• First of all, if we speak of two powers, and if we do so in cases where it becomes necessary for various reasons to maintain a certain external symmetry between them, we prefer to use the word 'authority' rather than the word 'power' for the spiritual order. The word 'power' can then be reserved for the temporal order, to which it is better suited when taken in its strictest sense. In fact, the word 'power' almost inevitably evokes the idea of strength or force, and above all the idea of a material force, a force which manifests itself visibly and outwardly and affirms itself by the use of external means, for such means indeed characterize the temporal power by very definition. On the contrary, spiritual authority, interior in essence, is affirmed only by itself, independently of any sensible support, and operates as it were invisibly. If we can speak in this context of strength or force, it is only by analogical transposition, and, at least in the case of a spiritual authority—in its purest state so to speak—it must be understood that it is an entirely intellectual strength whose name is 'wisdom' and whose only force is that of truth.
    • pp. 16–17
  • The true function of the priesthood, then, is above all one of knowledge and teaching, and this is why, as we said above, its proper attribute is wisdom.
    • p. 18
  • If the 'priesthood' is in essence the depository of traditional knowledge, this is not to say that it has a monopoly on it, since its mission is not only to conserve it integrally but also to communicate it to all who are fit to receive it, to distribute it hierarchically, so to speak, according to the intellectual capacity of each.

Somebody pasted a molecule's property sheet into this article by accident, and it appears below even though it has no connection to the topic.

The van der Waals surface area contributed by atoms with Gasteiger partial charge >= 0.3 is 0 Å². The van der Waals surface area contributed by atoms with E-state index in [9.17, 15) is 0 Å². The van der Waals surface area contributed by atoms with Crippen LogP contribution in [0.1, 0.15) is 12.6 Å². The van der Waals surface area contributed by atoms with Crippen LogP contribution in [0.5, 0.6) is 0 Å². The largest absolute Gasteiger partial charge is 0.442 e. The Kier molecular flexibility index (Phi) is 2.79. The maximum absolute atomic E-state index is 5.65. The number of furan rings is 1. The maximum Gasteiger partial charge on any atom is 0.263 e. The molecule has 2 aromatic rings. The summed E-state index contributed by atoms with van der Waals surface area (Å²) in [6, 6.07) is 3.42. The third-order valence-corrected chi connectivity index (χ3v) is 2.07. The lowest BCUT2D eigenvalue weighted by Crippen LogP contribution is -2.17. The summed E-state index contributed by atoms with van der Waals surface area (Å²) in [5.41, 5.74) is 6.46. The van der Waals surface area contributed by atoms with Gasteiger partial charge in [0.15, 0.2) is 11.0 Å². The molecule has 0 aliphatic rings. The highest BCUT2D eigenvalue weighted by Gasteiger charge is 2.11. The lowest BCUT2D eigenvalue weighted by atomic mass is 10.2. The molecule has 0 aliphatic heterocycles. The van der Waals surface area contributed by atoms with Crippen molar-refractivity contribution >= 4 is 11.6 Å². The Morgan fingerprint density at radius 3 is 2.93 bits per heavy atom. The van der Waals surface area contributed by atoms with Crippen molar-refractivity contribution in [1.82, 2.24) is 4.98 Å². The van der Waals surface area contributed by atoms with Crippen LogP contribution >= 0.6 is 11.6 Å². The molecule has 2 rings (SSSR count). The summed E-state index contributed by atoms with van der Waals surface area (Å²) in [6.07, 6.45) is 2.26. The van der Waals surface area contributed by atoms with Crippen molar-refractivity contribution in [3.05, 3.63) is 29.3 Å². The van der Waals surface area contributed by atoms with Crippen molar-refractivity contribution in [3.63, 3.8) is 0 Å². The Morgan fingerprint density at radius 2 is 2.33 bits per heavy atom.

• p. 20
  • In order to subsist, then, temporal power needs a consecration that comes from spiritual authority; it is this consecration that confers upon it legitimacy, that is to say conformity with the very order of things. Such was the raison d'être of the 'royal initiation' […] and it is in this that the 'divine right' of kings properly consists, what the Far-Eastern tradition calls the 'mandate of Heaven' […] All action that does not proceed from knowledge is lacking in principle and thus is nothing but a vain agitation; likewise, all temporal power that fails to recognize its subordination vis-à-vis spiritual authority is vain and illusory: separated from its principle, it can only exert itself in a disorderly way and move inexorably to its own ruin.
    • pp. 28–29
  • [T]he supremacy of the Brahmins maintains doctrinal orthodoxy; the revolt of the Kshatriyas leads to heterodoxy; but with the domination of the lower castes comes intellectual night, and this is what in our day has become of a West that threatens to spread its own darkness over the entire world.
    • p. 30